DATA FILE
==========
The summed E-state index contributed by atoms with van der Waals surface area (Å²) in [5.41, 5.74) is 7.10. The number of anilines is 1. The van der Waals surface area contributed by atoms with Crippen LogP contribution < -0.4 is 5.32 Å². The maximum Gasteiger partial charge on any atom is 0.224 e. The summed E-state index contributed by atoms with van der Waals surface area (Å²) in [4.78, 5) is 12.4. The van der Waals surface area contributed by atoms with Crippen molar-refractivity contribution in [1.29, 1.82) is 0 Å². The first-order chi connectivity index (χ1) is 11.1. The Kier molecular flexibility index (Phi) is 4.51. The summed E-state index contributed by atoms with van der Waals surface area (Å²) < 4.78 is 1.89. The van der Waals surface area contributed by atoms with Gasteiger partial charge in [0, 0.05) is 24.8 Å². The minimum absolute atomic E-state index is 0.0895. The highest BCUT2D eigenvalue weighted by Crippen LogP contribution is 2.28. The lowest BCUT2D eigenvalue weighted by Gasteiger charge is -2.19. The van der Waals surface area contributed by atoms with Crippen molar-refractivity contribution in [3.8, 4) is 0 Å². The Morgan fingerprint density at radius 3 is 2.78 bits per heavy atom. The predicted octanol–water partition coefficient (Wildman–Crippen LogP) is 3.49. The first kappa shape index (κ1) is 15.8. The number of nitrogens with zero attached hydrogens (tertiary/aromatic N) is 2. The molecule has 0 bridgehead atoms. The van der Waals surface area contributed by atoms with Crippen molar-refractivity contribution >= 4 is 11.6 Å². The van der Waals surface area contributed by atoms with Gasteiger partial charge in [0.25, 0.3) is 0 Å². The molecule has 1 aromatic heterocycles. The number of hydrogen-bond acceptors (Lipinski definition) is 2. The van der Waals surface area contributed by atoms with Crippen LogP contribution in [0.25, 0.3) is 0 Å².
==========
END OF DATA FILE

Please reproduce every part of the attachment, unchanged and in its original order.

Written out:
The summed E-state index contributed by atoms with van der Waals surface area (Å²) in [5.41, 5.74) is 7.10. The number of anilines is 1. The van der Waals surface area contributed by atoms with Crippen LogP contribution < -0.4 is 5.32 Å². The maximum Gasteiger partial charge on any atom is 0.224 e. The summed E-state index contributed by atoms with van der Waals surface area (Å²) in [4.78, 5) is 12.4. The van der Waals surface area contributed by atoms with Crippen molar-refractivity contribution in [1.29, 1.82) is 0 Å². The first-order chi connectivity index (χ1) is 11.1. The Kier molecular flexibility index (Phi) is 4.51. The summed E-state index contributed by atoms with van der Waals surface area (Å²) < 4.78 is 1.89. The van der Waals surface area contributed by atoms with Gasteiger partial charge in [0, 0.05) is 24.8 Å². The minimum absolute atomic E-state index is 0.0895. The highest BCUT2D eigenvalue weighted by Crippen LogP contribution is 2.28. The lowest BCUT2D eigenvalue weighted by Gasteiger charge is -2.19. The van der Waals surface area contributed by atoms with Crippen molar-refractivity contribution in [3.8, 4) is 0 Å². The Morgan fingerprint density at radius 3 is 2.78 bits per heavy atom. The predicted octanol–water partition coefficient (Wildman–Crippen LogP) is 3.49. The first kappa shape index (κ1) is 15.8. The number of nitrogens with zero attached hydrogens (tertiary/aromatic N) is 2. The molecule has 0 bridgehead atoms. The van der Waals surface area contributed by atoms with Crippen molar-refractivity contribution >= 4 is 11.6 Å². The van der Waals surface area contributed by atoms with Gasteiger partial charge in [0.25, 0.3) is 0 Å². The molecule has 1 aromatic heterocycles. The number of hydrogen-bond acceptors (Lipinski definition) is 2. The van der Waals surface area contributed by atoms with Crippen LogP contribution in [0.25, 0.3) is 0 Å².